Hammett: The Fat Man

I took a little break from reading Haefele’s upcoming book on Derleth, Lovecraft, and the Cthulhu Mythos to tie in with Bill Arney and shoot a couple of segments of Cheese Theatre for the upcoming third season.

Which meant I finally had to track down and watch the 1951 film The Fat Man starring J. Scott Smart, spun off the radio show “created by Dashiell Hammett.” Like Roadhouse Nights, this is another Hammett-related movie I had never bothered with until now — if you don’t want to wait for the Cheese Theatre production with our commentary, it’s easy to find on YouTube, archives.org, what have you.

As I say in my comments, this is a movie where the sum of the parts is greater than the whole. The overall film just doesn’t kick in, but it’s worth watching for various reasons. An early role for Rock Hudson. Directed by William Castle, later famous for The Tingler, House on Haunted Hill, etc. First film appearance by Emmett Kelly, the famous clown, with a whole circus sub-plot to it. Jayne Meadows. Parley Baer in an uncredited cameo. The Fat Man dancing. . . .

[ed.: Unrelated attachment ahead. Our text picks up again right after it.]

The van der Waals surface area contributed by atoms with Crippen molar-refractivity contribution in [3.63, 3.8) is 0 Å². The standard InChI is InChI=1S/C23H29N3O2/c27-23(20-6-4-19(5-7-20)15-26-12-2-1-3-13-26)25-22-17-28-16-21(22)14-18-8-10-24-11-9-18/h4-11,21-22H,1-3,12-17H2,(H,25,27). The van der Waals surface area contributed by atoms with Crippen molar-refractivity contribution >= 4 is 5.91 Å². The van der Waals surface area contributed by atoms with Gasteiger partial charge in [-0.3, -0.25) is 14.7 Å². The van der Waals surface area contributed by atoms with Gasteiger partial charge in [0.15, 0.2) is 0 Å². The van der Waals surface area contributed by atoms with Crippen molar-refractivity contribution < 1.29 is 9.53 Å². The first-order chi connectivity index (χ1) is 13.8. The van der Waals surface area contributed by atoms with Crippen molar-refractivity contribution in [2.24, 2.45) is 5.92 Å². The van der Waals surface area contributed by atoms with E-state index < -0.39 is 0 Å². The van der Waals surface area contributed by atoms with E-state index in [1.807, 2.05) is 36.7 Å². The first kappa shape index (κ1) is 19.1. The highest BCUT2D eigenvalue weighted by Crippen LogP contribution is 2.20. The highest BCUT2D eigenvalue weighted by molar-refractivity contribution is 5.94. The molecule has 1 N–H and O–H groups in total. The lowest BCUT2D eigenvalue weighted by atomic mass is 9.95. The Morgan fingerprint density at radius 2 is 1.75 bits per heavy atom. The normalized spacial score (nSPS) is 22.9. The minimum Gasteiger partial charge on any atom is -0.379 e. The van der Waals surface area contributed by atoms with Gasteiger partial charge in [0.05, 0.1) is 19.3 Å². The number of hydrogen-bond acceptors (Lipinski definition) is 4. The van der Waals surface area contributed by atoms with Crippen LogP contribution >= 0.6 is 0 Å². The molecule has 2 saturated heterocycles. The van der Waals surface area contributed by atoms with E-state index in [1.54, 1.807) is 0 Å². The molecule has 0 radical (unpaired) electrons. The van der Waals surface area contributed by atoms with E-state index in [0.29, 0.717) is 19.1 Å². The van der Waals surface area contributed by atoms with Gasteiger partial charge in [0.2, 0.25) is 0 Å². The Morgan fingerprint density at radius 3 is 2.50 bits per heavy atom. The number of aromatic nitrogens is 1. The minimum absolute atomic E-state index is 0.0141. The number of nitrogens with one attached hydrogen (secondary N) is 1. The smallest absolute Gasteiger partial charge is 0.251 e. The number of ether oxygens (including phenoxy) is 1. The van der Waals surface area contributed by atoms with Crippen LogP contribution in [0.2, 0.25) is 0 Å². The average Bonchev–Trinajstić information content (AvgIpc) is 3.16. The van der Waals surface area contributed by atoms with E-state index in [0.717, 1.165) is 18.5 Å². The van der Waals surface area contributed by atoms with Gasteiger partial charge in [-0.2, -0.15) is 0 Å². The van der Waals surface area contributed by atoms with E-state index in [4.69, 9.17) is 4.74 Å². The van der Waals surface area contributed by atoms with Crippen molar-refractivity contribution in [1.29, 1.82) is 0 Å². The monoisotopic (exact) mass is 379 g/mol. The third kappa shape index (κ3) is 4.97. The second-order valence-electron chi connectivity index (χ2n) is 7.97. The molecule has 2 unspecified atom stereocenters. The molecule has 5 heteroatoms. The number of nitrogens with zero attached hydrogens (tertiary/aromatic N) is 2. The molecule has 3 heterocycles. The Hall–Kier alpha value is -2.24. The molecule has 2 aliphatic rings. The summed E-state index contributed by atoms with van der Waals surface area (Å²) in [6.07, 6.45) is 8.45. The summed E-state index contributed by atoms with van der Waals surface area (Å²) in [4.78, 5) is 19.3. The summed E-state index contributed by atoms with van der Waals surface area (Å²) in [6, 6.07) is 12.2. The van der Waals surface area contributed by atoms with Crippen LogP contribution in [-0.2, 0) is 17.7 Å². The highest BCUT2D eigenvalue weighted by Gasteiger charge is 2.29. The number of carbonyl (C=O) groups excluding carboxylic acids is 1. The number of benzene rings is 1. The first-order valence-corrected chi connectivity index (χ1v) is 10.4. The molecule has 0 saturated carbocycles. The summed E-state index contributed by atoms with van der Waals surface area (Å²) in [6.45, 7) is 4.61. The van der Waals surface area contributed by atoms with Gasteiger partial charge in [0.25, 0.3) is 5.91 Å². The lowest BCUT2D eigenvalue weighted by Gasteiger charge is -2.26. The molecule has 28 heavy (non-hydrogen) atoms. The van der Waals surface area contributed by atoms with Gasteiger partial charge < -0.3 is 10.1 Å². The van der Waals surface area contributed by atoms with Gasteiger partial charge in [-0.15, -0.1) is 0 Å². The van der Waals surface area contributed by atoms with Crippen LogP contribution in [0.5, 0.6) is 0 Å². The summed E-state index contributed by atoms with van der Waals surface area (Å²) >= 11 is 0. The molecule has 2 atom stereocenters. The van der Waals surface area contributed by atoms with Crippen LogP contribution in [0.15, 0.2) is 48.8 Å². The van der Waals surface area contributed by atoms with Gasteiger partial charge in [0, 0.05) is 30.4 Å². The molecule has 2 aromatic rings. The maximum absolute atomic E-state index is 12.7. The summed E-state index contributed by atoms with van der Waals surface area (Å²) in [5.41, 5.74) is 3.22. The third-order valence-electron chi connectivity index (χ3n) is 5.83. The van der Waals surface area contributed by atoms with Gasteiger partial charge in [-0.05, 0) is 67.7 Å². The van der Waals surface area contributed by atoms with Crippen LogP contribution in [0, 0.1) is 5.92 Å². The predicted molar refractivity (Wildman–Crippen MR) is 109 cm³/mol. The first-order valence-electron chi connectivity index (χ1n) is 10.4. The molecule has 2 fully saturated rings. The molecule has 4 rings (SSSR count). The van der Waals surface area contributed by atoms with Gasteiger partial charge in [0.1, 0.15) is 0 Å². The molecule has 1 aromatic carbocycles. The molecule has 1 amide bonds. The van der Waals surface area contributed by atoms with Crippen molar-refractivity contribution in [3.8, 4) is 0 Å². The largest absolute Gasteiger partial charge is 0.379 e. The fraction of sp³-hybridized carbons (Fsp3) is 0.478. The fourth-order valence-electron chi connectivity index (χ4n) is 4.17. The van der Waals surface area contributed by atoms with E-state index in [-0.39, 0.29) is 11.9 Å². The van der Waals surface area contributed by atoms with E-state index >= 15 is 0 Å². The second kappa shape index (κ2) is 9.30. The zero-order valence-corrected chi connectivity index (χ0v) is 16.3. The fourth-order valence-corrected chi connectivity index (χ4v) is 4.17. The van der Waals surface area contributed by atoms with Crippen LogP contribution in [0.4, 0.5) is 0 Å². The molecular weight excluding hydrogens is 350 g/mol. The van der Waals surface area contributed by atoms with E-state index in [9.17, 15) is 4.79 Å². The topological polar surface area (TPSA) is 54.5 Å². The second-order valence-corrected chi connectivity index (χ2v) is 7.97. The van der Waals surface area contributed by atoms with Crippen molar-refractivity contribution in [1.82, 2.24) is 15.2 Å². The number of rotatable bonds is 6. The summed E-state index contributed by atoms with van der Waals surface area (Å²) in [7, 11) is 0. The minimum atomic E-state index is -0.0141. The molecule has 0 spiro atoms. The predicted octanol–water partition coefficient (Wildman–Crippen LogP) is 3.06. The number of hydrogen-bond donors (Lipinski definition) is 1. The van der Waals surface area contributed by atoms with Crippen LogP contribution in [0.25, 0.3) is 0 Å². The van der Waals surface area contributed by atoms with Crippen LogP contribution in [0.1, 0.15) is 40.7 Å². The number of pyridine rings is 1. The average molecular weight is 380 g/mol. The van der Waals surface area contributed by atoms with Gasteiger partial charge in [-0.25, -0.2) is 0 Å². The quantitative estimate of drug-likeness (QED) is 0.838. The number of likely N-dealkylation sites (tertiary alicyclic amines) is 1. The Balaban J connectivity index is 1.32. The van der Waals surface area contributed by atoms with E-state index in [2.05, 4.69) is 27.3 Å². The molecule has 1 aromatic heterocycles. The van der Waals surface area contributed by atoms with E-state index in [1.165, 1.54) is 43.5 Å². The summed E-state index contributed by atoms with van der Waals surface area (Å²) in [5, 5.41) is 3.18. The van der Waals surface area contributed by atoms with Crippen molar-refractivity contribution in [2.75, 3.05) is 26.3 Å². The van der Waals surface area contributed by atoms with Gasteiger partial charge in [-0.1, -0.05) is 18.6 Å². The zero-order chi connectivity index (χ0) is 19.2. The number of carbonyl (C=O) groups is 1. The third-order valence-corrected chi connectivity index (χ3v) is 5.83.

As I was watching it play out, I suppose my fave moment occurred early on, when files in a dentist’s office in LA are being riffled through in close-up. Suddenly, the name “R. CHANDLER” appears on a folder.

Pretty funny.

Of course, I completely forgot to mention that little hard-boiled nod during my comments, but it might have gotten cut in editing, anyway.

Also neglected to mention that The Fat Man stays in the Beverly Wilshire, one of Hammett’s usual haunts.

Yeah, worth watching just for the pieces.

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